DID YOU READ

Set Visit Ringers

Set Visit Ringers (photo)

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Sometimes you just have to sit back and tip your hat to brilliant public relations. Today a whole rash of “Green Lantern” set visits were released on various movie news sites. These articles — I’ve got ten of them open in my web browser at the moment — all strike the exact same note: we are super excited for the “Green Lantern” movie but we can’t tell you why.

I understand the appeal of set visits. As a kid, they were always my favorite articles in movie magazines. I loved Premiere‘s long-running column of Hollywood production photos by David Strick. And the collection of green power rings on my desk suggests nobody is looking forward to a “Green Lantern” movie more than I am. I’m also under no illusions that set visits are anything other than publicity tools, even under optimal circumstances. But good set visit reports should pull back the curtain that shields us from how movies are made. We want to be tantalized, sure, but we also want to learn something, too.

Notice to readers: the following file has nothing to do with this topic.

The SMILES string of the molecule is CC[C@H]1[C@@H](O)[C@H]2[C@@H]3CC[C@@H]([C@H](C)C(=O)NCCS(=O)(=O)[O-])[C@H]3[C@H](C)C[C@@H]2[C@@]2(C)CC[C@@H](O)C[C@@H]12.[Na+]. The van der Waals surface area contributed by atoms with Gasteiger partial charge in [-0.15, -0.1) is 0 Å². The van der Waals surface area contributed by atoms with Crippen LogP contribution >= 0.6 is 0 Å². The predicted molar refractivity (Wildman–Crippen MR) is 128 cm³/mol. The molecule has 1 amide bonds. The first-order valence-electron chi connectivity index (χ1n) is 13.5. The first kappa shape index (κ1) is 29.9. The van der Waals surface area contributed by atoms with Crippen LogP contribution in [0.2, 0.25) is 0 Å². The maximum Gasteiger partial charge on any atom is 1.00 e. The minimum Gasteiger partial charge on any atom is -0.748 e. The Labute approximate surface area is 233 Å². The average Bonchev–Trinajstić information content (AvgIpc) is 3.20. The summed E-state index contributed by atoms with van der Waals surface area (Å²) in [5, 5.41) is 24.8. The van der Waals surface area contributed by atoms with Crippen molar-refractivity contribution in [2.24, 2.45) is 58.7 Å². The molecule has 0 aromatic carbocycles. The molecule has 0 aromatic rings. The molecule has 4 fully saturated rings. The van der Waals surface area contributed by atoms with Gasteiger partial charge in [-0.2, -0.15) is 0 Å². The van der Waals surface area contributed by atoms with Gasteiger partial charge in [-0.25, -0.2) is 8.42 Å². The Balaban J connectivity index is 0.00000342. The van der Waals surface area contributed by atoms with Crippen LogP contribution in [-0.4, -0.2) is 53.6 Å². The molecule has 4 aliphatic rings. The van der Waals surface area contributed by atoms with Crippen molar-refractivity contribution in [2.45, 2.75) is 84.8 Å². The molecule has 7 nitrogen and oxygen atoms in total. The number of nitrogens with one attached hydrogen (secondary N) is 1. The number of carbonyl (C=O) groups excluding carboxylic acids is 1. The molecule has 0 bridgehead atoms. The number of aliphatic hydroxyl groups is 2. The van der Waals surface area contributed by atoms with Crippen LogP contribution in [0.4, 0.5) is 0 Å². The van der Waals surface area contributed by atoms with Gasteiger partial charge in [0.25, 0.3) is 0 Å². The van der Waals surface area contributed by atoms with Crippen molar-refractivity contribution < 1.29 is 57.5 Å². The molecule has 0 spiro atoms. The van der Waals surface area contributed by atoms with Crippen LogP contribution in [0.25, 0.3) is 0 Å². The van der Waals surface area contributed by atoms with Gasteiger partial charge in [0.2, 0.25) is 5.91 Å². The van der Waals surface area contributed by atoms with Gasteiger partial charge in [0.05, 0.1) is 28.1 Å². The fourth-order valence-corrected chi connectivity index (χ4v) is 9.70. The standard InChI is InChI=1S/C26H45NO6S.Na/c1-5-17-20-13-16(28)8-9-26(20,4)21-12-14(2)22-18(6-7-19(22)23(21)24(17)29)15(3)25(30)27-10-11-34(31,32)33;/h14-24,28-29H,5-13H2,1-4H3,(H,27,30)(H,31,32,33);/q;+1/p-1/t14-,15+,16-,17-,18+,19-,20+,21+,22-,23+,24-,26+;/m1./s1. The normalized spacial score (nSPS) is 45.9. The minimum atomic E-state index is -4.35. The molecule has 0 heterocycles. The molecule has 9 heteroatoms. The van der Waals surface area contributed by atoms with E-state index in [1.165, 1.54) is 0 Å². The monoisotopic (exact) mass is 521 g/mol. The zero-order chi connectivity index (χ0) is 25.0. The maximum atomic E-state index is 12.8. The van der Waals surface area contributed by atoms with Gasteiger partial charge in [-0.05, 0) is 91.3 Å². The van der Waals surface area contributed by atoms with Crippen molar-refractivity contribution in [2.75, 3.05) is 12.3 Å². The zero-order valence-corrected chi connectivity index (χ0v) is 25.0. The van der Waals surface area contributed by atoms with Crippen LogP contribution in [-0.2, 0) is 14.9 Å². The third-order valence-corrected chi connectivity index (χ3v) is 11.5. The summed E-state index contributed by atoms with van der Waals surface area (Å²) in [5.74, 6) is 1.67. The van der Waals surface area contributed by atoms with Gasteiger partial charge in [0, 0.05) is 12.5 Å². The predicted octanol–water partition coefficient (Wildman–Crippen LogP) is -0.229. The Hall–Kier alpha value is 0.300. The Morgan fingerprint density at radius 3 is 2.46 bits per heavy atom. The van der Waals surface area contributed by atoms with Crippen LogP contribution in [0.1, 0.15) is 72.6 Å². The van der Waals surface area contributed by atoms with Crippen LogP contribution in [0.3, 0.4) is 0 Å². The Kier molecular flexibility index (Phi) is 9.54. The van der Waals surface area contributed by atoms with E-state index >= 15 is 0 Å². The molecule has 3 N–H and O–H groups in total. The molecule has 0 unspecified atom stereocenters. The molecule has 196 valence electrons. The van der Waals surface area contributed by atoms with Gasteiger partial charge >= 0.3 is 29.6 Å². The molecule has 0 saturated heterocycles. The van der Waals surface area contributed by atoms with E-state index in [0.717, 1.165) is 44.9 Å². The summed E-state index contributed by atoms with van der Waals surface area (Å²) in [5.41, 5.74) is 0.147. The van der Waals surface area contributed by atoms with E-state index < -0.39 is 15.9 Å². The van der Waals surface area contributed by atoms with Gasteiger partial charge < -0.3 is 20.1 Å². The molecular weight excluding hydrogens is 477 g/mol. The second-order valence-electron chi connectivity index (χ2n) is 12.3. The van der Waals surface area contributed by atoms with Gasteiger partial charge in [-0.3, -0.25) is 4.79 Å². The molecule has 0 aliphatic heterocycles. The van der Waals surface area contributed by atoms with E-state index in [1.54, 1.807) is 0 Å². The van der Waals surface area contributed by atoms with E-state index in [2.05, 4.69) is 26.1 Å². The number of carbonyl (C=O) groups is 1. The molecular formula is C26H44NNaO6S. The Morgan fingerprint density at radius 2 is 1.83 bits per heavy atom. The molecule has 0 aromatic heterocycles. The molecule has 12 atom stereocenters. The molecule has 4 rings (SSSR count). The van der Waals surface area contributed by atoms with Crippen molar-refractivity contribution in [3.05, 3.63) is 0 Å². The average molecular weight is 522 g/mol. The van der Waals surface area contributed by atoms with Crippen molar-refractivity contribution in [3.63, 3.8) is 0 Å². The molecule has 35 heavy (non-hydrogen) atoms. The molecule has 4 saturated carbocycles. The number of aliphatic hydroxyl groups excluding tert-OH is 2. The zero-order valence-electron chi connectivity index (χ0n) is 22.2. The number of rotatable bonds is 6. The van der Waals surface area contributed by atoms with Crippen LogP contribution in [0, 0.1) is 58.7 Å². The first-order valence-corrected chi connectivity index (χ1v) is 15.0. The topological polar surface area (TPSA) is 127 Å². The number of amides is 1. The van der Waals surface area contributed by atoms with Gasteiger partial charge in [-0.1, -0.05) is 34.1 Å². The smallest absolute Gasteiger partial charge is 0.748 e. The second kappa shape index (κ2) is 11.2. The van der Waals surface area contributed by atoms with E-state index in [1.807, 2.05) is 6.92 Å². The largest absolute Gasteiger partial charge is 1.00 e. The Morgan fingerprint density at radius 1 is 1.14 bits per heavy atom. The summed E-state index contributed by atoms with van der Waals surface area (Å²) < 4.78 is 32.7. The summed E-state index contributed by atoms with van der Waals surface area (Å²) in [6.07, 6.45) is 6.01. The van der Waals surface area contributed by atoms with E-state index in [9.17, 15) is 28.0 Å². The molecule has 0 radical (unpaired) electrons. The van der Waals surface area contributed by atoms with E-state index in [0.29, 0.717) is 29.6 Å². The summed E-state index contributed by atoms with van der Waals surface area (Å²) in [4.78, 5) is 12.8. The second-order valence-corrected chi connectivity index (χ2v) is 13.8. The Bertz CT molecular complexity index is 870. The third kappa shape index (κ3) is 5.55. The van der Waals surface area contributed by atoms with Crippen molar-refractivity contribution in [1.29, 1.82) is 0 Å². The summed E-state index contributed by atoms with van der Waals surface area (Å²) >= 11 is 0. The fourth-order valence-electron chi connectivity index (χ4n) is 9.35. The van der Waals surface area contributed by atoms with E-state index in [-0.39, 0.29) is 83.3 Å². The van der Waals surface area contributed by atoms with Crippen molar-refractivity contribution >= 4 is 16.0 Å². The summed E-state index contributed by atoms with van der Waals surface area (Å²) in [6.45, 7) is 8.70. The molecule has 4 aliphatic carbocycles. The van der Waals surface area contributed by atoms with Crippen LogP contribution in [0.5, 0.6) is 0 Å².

That ethos is totally absent in these “Green Lantern” set visit pieces. No chance of getting behind the curtain here; the experience is more akin to listening to someone describe how cool a club is while you’re stuck waiting behind the velvet rope. At this point, Warner Bros. has barred the journalists who visited the “Green Lantern” set from revealing almost any of the specifics of what they saw. However they were either permitted or encouraged to publish these “previews” (a word that pops up again and again in the articles) voicing their enthusiasm for the project in the most general and non-specific ways possible. The results all look and sound almost identical: “We can’t reveal too much now,” and “we’re not allowed to tell you everything we saw” and “the studio’s not allowing us to go into too much detail about what we saw,” but nevertheless “I really couldn’t be more excited” and “all of my faith in the film has been restored,” and “this movie is going to look incredible on the big screen.”